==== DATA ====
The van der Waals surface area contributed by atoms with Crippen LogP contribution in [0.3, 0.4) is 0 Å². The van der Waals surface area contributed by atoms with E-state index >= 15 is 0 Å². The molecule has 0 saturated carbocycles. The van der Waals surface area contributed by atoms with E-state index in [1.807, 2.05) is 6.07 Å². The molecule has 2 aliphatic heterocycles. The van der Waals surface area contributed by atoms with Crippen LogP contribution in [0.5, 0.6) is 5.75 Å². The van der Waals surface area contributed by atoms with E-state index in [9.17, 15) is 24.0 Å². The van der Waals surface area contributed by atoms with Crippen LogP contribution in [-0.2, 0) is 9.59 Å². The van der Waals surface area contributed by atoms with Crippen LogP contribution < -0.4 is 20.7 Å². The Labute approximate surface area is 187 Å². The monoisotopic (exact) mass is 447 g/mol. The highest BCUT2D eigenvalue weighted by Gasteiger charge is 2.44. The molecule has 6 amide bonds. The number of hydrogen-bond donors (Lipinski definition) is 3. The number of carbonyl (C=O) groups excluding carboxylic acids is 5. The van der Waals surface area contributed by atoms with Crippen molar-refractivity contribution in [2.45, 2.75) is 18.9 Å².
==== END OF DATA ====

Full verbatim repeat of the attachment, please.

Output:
The van der Waals surface area contributed by atoms with Crippen LogP contribution in [0.3, 0.4) is 0 Å². The van der Waals surface area contributed by atoms with E-state index >= 15 is 0 Å². The molecule has 0 saturated carbocycles. The van der Waals surface area contributed by atoms with E-state index in [1.807, 2.05) is 6.07 Å². The molecule has 2 aliphatic heterocycles. The van der Waals surface area contributed by atoms with Crippen LogP contribution in [0.5, 0.6) is 5.75 Å². The van der Waals surface area contributed by atoms with E-state index in [9.17, 15) is 24.0 Å². The van der Waals surface area contributed by atoms with Crippen LogP contribution in [-0.2, 0) is 9.59 Å². The van der Waals surface area contributed by atoms with Crippen LogP contribution < -0.4 is 20.7 Å². The Labute approximate surface area is 187 Å². The monoisotopic (exact) mass is 447 g/mol. The highest BCUT2D eigenvalue weighted by Gasteiger charge is 2.44. The molecule has 6 amide bonds. The number of hydrogen-bond donors (Lipinski definition) is 3. The number of carbonyl (C=O) groups excluding carboxylic acids is 5. The van der Waals surface area contributed by atoms with Crippen molar-refractivity contribution in [2.45, 2.75) is 18.9 Å².